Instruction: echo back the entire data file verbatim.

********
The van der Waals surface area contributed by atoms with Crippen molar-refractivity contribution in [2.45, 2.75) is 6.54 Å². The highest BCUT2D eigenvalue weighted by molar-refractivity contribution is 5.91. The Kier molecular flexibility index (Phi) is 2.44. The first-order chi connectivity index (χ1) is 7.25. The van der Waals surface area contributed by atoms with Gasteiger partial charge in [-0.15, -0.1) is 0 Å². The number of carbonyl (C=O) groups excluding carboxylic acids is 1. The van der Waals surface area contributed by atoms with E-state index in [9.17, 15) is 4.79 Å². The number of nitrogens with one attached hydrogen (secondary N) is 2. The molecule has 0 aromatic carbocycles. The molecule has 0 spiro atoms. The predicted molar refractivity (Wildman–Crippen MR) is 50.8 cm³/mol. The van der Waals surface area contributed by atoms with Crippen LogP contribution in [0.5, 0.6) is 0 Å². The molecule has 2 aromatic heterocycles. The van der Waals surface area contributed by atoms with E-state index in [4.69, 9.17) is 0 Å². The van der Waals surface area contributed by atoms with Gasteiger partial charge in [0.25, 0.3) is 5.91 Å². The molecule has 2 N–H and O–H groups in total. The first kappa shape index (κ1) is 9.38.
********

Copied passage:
The van der Waals surface area contributed by atoms with Crippen molar-refractivity contribution in [2.45, 2.75) is 6.54 Å². The highest BCUT2D eigenvalue weighted by molar-refractivity contribution is 5.91. The Kier molecular flexibility index (Phi) is 2.44. The first-order chi connectivity index (χ1) is 7.25. The van der Waals surface area contributed by atoms with Gasteiger partial charge in [-0.15, -0.1) is 0 Å². The number of carbonyl (C=O) groups excluding carboxylic acids is 1. The van der Waals surface area contributed by atoms with E-state index in [9.17, 15) is 4.79 Å². The number of nitrogens with one attached hydrogen (secondary N) is 2. The molecule has 0 aromatic carbocycles. The molecule has 0 spiro atoms. The predicted molar refractivity (Wildman–Crippen MR) is 50.8 cm³/mol. The van der Waals surface area contributed by atoms with Crippen LogP contribution in [0.5, 0.6) is 0 Å². The molecule has 2 aromatic heterocycles. The van der Waals surface area contributed by atoms with E-state index in [4.69, 9.17) is 0 Å². The van der Waals surface area contributed by atoms with Gasteiger partial charge in [0.25, 0.3) is 5.91 Å². The molecule has 2 N–H and O–H groups in total. The first kappa shape index (κ1) is 9.38.